UPDATE:The Los Angeles Times is reporting:
Tattoos on the body of the slain Sikh temple gunman and certain biographical details led the FBI to treat the attack at a Milwaukee-area temple as an act of domestic terrorism, officials said Sunday.
[...] A federal official who spoke on the condition of anonymity because he was not authorized to speak to the media refused to say whether the gunman was thought to belong to a hate group or some other violent group because the investigation was still unfolding.
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At least seven people, including a gunman shot by a police officer, have been killed in an attack on worshipers at a Sikh temple in the Milwaukee suburb of Oak Creek, Wisconsin, police have said.
According to the Milwaukee Journal Sentinel:
Four of the dead were inside the temple at 7512 S. Howell Ave. and three of the dead, including a shooter, were outside the temple.
A police SWAT team entered the building before noon and brought uninjured people out of the building at 7512 S. Howell Ave.
They started removing injured people from the temple's prayer room.
SWAT team members were still sweeping the building about 1 p.m. and an explosion was heard from the building at that time. It was unclear what the explosion was.
The first officer on the scene encountered an active shooter and exchanged fire with him, according to Greenfield Police Chief Bradley Wentlandt who briefed media on the scene.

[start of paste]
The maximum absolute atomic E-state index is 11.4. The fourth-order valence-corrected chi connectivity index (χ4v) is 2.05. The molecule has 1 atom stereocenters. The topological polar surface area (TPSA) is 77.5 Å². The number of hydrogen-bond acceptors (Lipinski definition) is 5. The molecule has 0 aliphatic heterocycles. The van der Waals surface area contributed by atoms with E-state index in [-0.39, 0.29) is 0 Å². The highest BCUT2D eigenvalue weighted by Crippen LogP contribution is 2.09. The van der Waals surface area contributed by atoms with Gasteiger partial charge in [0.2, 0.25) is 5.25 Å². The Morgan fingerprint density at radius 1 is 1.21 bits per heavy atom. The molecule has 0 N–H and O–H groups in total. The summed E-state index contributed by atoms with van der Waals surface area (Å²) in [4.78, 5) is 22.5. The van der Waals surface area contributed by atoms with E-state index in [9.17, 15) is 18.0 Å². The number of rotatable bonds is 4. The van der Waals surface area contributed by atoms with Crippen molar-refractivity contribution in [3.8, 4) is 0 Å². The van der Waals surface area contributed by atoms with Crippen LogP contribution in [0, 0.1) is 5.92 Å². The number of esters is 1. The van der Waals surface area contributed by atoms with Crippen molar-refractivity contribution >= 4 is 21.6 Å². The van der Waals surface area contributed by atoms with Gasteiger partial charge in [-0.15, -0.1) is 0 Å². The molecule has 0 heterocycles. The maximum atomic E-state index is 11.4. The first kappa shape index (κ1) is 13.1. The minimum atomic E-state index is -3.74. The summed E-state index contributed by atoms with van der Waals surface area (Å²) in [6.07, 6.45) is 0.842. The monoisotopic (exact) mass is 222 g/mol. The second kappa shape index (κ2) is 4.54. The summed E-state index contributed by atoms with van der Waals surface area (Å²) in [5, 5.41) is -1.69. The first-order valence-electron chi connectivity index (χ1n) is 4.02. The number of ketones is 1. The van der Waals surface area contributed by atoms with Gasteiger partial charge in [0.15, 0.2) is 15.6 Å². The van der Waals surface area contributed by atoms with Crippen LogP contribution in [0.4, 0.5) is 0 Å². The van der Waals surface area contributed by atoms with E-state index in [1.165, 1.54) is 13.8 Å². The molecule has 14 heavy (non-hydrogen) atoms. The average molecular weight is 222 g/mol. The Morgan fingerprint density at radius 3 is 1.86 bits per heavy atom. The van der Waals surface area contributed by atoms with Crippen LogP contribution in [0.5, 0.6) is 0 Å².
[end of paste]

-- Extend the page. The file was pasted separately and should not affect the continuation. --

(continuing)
The shooter went down and is believed to be dead, said Wentlandt, who is acting as police spokesman for the incident. He said authorities had no evidence of a second shooter.
Wentlandt said the officer was hit multiple times, but is expected to survive. He said the officer was a 20-year veteran and "an extremely accomplished tactical officer." He was taken to Froedtert Hospital in Wauwatosa where he was in surgery just before 2 p.m.
Among those who were shot was the president of the temple, Satwant Kaleka, who was taken to a hospital.
Deepinder Dhaliwal said Kaleka, his brother in law, was shot in the back, but has now been taken to a hospital in St. Francis.
Dhaliwal said his sister, the president's wife, called him while hiding inside the building with a few other women.
Dick Katschke, a spokesman for the Medical College of Wisconsin, said three adult males were being treated at Froedtert Hospital in Wauwatosa. One of the three was undergoing surgery in the intensive care ward. Another is in an operating room. And the third is being treated in the emergency room, Katschke said.
All three were being treated for gunshot wounds. All are in critical condition, according to Froedtert.
The Associated Press adds:
Sikh rights groups have reported a rise in bias attacks since the Sept. 11, 2001, terrorist attacks. The Washington-based Sikh Coalition has reported more than 700 incidents in the U.S. since 9/11, which advocates blame on anti-Islamic sentiment. Sikhs don’t practice the same religion as Muslims, but their long beards and turbans often cause them to be mistaken for Muslims, advocates say.
Sikhism is a monotheistic faith that was founded in South Asia more than 500 years ago. It has roughly 27 million followers worldwide. Observant Sikhs do not cut their hair; male followers often cover their heads with turbans — which are considered sacred — and refrain from shaving their beards.
There are roughly 500,000 Sikhs in the U.S., according to estimates. The majority worldwide live in India.
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